25   January   1817   The Scotsman first published.  
  26   January   1722  
 Very Rev Alexander Carlyle Minister of Inveresk and pioneer of the sunday school movement born the son of the local minister in Prestonpans, East Lothian. He was a witness to the Battle of Prestonpans in 1745 . He was educated at the University of Edinburgh, the University of Glasgow and University of Leiden.
26 January 1878 Kirkpatrick Macmillan, inventor of the bicycle, died.
  26   January       Australia Day"Scots played many key parts in the story of Australia. Scots were convicts, soldiers and governors; orphans, free settlers and gold hunters; bushrangers, merchants and immigrants."  
27 January 1783 The Glasgow Herald first published as the Glasgow Advertiser.  The Times was first published 2 years later in 1785 as the Daily Universal Register, the Dundee Courier 33 years later in 1816 and the Scotsman 34 years later in 1817.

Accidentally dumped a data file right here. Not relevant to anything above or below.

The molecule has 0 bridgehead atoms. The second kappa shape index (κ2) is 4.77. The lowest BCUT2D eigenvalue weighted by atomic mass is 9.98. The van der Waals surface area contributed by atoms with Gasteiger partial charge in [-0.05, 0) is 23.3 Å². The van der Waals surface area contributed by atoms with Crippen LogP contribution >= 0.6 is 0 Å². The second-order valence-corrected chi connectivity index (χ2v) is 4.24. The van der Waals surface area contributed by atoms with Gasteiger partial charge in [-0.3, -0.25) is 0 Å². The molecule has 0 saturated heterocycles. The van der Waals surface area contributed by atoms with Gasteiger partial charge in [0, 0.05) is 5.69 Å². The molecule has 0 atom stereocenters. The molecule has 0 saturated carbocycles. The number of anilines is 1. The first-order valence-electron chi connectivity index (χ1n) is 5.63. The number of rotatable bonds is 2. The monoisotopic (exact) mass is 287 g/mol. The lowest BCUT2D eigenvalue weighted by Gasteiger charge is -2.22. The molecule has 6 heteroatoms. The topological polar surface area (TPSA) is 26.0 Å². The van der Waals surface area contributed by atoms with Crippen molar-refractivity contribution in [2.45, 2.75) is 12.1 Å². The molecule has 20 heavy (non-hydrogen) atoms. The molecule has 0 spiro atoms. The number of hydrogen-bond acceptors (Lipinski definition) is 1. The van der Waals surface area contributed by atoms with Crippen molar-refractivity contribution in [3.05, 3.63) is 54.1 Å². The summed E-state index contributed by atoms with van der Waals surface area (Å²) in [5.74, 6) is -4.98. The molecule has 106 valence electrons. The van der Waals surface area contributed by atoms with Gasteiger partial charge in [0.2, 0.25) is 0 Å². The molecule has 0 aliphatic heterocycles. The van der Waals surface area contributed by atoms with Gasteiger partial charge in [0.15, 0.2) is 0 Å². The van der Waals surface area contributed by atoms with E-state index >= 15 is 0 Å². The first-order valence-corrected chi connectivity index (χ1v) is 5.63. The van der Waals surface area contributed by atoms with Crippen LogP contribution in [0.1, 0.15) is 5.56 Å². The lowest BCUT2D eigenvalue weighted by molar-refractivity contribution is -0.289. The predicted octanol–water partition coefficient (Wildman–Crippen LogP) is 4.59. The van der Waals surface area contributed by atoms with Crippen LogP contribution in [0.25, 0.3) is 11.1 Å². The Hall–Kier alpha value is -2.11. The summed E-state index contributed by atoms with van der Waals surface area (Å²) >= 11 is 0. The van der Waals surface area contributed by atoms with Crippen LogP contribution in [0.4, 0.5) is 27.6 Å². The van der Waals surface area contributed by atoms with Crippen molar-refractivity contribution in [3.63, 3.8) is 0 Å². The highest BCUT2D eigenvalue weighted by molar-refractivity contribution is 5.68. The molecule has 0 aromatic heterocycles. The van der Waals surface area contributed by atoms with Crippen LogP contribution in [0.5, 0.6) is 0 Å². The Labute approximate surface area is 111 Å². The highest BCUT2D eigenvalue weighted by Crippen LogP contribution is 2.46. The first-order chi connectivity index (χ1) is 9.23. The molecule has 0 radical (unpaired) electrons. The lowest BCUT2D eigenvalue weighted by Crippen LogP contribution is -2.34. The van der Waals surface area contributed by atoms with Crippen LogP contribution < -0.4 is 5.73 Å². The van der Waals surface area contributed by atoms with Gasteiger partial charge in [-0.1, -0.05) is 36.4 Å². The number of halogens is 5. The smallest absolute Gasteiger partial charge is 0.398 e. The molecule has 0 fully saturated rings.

28   January   1582  
John Barclay, Scottish satirist and Latin poet born at Pont-à-Musson in Lorraine.
28 January 1829
William Burke, of Burke and Hare infamy, hanged in Edinburgh for the West Port Murders.
29 January 1928

Earl Haig, Commander in Chief of the British Army, 1915-1918, and founder of The Royal British Legion,  died.
30 January 1649
Charles I executed in Whitehall, London.
  31   January   1762    
Lachlan Macquarie, known as "The Father of Australia", was born on on the small island of Ulva in the Inner Hebrides. Lachlan was related to the last chieftain of the Clan Macquarie and to the chieftain of Lochbuy in Mull. As Governor of New South Wales from 1810 to 1822, he brought reform to the convict colony and began an ambitious building programme in Sydney.
31 January 1788

Charles Edward Stuart, "The Young Pretender", "Bonnie Prince Charlie" died in Rome.
31 January 1918
Battle of the Isle of May.  100 men died in a series of collisions between submarines in the Firth of Forth.
31 January 1919


The Battle of George Square. 60,000 striking workers fought with police, but, as the strikers included many former servicemen, they drove the police off.  In the aftermath some 10,000 English Soldiers were sent to Glasgow, despite the presence of a Scottish Regiment at Maryhill, as the Government feared full revolution.



Updated 30/01/2017